Pre-Poll Communal Violence in Delhi, Part I—How Trilokpuri was set back by three decades

02 February 2015
Riots broke out in Trilokpuri on 30th October 2014, the eve of Diwali. Even now, there is a palpable sense of unease in the air.
AP Photo/Saurabh Das

A striking feature of the Bharatiya Janata Party’s (BJP) ascent to power in various states and at the centre over the past year has been the regularity with which communal disturbances have occurred in areas going to the polls. In some cases, such as in Western Uttar Pradesh, this has led to widespread sectarian violence.Delhi, too, saw sporadic instances of violence in the past few months. Three months later, in Trilokpuri, the echoes of the violence seem to be heard primarily among those who are combating the BJP.

Both Rahul Gandhi and Arvind Kejriwal have spoken in a similar manner about the religious tensions that arose in several parts of the city in the months leading to the elections. On 29 January, Gandhi addressed a rally in Seelampur and claimed, “We were in power in Delhi for fifteen years but not a single incident of riot took place. Wherever elections are due, BJP’s people incite riots. … When riots took place in Trilokpuri, you didn’t see (Arvind) Kejriwal or anybody else. There were people from Congress who helped the victims.”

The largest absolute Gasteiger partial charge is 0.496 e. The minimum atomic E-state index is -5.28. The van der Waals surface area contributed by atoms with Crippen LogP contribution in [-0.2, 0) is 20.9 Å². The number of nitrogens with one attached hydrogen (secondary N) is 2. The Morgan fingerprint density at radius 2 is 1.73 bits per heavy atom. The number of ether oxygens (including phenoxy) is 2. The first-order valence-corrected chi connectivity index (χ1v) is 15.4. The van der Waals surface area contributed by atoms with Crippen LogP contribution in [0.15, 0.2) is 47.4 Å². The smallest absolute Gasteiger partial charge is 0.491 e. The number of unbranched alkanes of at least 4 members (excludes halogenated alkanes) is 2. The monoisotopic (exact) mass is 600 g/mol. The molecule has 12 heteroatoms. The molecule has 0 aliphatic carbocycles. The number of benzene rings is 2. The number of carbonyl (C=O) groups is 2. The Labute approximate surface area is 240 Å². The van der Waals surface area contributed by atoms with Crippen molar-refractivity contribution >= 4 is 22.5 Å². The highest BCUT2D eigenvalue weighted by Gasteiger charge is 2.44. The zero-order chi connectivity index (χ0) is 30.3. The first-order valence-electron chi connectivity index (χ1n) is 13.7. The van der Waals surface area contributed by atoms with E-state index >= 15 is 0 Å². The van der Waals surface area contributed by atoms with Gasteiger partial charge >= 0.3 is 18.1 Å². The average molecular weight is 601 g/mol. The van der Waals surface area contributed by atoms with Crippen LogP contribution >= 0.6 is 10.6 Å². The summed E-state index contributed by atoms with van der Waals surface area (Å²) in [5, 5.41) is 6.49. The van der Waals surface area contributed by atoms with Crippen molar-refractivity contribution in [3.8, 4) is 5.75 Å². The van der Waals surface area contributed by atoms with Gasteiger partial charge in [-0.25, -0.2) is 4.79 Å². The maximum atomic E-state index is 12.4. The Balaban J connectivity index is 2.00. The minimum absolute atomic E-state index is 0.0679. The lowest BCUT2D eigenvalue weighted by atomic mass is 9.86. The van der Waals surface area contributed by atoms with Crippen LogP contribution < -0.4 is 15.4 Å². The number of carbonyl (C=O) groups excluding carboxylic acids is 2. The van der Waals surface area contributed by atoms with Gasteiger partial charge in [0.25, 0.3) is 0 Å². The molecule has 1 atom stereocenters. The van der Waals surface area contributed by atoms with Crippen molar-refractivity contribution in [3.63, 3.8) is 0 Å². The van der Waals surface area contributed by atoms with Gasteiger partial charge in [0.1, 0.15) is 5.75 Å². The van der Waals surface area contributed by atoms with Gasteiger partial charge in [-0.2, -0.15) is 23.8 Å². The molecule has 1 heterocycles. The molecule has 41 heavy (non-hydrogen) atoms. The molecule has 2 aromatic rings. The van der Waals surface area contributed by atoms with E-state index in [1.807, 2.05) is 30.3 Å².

A couple of weeks earlier, on 16 January, I had heard Arvind Kejriwal speak not too far from the site where Gandhi would hold his rally. In his speech, Kejriwal said that, “The BJP claimed development, development, development before elections. What are they saying after elections? We won’t bring development, we’ll bring religious conversions. We won’t bring development; we’ll build temples for Nathuram Godse. ... Not a single riot had occurred in Delhi in the last thirty-five years. People from BJP are inciting riots at various places before elections.”

In its nearly forty-year history, Trilokpuri—a resettlement colony consisting of former slum dwellers in East Delhi—has made national news twice, thirty years apart. In 1984, in the Congress-backed violence against Sikhs after Indira Gandhi's assassination, it was one of the sites of the bloodiest massacres. A fact of which, judging from his statements, Gandhi seems to be blissfully unaware. Last year, Trilokpuri made headlines once again. This time, it was for the outbreak of religious violence between Hindus and Muslims that led to a curfew being imposed in the area for over a week.

Prior to this incident, the area, which has over forty blocks, only four of them predominantly Muslim, did not have a history of Hindu–Muslim clashes.

Krishn Kaushik  was formerly a staff writer at The Caravan.